Inhuman Swill : Page 221
Why is my blog called Inhuman Swill? Because you can unscramble the pieces to make William Shunn.

Sweeping the clouds away

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By the way, for all you closet Sesame Street fans out there, I thought I'd point out that we have at long last made your favorite old songs from the show available on our Web site. Just try Sesame Street Radio if you really want to annoy everyone near your cubicle.

Alternately, you can call my office and I will put you on hold. Then you'll hear the same thing.

(For the record, we launched a cosmetically altered version of the site last week. It's very cool—if you have Flash, a powerful machine, and a fast connection. Try it.)

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Ray Bradbury

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The visionary whose stories foretold the Sony Walkman, who imagined virtual reality at a time when there were 400 television sets in the entire state of California, does not own a computer.  He does not like the screens.  "Computers are for people who make mistakes," he says.  "I don't make mistakes."  He does his work on an electric typewriter.  But if not for writing, surely Ray Bradbury surfs the Internet?  "There is nothing on it that I can use," he declares.  "I'm not a researcher.  I am an emotional hand grenade. . . ."

No one less than Aldous Huxley--fellow Angeleno and author of Brave New World--made a dose of hallucinogenics available to Bradbury.  "I was offered," he recalls.  "Aldous Huxley offered me a chance.  He said it would be perfectly safe.  There would be doctors and attendants.  But I told him, 'What if the trapdoor on the top of my head stays open, and all the nightmares come out and they won't go away.  Then what will your doctor do for me?'  I wasn't being moral.  I was being hygienic. . . ."

As a writer, Bradbury says he was blessed with total recall.  He claims that he can remember his own birth, the taste of his mother's milk and being circumcised.  Total recall is "a damn wonderful thing for a writer."  And what about the memories of people he knew and loved?  "No, memory is a curse, especially at my age," he says.  "All my teachers are gone, and most of my friends are dead, and the ones who are alive, you see all these old people, including yourself."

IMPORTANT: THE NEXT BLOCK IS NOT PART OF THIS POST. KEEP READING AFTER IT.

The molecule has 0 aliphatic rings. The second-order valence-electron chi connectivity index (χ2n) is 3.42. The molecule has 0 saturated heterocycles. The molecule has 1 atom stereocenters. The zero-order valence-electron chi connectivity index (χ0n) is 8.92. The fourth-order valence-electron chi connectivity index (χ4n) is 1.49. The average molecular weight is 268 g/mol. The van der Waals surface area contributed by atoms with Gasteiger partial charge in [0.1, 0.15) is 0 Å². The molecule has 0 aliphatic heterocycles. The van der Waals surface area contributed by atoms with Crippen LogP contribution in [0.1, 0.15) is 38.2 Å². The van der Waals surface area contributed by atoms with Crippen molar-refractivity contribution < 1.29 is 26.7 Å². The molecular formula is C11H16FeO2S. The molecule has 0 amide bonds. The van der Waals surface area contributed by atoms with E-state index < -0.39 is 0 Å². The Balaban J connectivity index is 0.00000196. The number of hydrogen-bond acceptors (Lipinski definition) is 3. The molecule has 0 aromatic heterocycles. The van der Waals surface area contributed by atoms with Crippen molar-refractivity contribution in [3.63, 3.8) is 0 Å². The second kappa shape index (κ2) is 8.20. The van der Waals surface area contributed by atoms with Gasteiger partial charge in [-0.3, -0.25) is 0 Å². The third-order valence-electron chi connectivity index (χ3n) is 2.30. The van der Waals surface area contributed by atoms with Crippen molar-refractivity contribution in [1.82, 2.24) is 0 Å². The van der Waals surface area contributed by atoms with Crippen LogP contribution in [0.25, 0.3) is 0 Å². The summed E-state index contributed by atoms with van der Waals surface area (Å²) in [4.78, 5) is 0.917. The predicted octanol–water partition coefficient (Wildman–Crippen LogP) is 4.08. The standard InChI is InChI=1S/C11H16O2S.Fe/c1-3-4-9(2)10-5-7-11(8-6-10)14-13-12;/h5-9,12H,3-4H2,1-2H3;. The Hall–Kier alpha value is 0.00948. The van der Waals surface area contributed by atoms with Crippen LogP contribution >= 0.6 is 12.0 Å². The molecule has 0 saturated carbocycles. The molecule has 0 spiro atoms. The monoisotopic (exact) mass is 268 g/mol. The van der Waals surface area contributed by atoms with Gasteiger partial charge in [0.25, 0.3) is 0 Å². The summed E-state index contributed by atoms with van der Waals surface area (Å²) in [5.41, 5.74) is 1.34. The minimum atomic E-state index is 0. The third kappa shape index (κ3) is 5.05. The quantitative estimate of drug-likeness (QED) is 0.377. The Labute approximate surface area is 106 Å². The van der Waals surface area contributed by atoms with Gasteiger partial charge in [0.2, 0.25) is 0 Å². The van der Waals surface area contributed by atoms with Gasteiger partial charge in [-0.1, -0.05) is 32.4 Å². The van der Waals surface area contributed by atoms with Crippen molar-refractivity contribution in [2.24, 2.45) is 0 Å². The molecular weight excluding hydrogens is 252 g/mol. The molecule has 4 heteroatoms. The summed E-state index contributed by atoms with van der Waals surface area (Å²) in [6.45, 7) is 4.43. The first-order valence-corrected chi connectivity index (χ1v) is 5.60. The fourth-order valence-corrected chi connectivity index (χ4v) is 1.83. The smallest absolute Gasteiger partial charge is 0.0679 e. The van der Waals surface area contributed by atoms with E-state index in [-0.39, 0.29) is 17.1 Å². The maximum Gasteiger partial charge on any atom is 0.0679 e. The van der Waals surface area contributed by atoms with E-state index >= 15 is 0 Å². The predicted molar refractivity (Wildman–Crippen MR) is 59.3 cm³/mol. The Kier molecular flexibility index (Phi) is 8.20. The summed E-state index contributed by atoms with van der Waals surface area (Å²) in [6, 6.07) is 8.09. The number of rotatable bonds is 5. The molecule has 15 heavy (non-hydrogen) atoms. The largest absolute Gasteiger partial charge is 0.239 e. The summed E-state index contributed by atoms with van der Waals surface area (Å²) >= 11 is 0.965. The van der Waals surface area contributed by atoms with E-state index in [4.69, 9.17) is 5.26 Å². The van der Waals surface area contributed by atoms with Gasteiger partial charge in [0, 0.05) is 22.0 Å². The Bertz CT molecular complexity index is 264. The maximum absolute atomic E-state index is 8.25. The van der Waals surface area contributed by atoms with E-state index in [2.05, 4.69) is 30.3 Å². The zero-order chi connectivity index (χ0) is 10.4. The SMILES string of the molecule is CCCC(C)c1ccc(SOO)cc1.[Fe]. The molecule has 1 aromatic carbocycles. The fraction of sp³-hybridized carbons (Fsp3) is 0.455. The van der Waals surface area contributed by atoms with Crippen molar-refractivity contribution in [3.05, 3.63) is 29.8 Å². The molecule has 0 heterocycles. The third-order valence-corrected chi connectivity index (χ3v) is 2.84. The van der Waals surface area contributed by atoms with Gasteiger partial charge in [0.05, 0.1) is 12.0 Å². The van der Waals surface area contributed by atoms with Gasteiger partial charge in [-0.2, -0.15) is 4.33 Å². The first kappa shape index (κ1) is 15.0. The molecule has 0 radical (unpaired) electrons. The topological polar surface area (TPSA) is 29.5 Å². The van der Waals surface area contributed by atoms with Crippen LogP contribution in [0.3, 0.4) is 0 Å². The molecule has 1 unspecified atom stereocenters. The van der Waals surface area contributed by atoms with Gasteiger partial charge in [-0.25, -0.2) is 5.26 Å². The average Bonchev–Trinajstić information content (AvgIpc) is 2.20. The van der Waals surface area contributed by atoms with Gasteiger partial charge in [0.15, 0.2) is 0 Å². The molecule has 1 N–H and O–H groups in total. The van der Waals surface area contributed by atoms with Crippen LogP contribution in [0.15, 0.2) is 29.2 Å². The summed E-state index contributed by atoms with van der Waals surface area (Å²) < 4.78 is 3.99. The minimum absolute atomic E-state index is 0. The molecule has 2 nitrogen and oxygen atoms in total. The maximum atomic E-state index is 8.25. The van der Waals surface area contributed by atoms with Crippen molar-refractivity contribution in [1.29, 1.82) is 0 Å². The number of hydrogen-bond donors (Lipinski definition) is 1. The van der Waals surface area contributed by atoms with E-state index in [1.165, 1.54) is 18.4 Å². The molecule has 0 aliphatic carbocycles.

—William Booth, Washington Post Service
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The book of three

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I'm taking my first karate lesson tomorrow. I'm a little anxious.

I think the last time I had formal private extracurricular instruction in sport of any kind, I was about ten. The sport was gymnastics. The second week of class, I came off the uneven parallel bars and landing flat on my back. I couldn't breathe correctly for several minutes. That was the end of gymnastics as far as I was concerned.

Laura and I went to observe a class at Tiger Schulmann's last Saturday morning. Then we had to fill out a questionnaire to sign up for our introductory class. We were asked to choose up to three reasons we had for taking karate:

  • PHYSICAL CONDITIONING
  • WEIGHT CONTROL
  • SELF-DEFENSE
  • SELF-CONFIDENCE
  • SELF-DISCIPLINE
  • ATTENTION SPAN
  • MEDITATION
  • FLEXIBILITY
And so forth.

Staring at the list, I couldn't wrap my mind around all the choices. I could have marked every last reason and it would have been reasonable honest. MEDITATION and FLEXIBILITY I threw out early because they seemed like tertiary goals—they would come with the territory. I threw out WEIGHT CONTROL because, despite the fact that I could stand to lose some, that seems like a secondary effect of the more important PHYSICAL CONDITIONING.

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A toss-up (as in cookies)

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I'm looking at a map at CNN.com and feeling like tossing my cookies. I mean, the facts aren't as bad as all that. Going into the election this morning, Gore has 181 electoral votes locked up (12 states plus DC), to Bush's 224 (26 states). Up for grabs are 133 electoral votes from 12 "toss-up" states.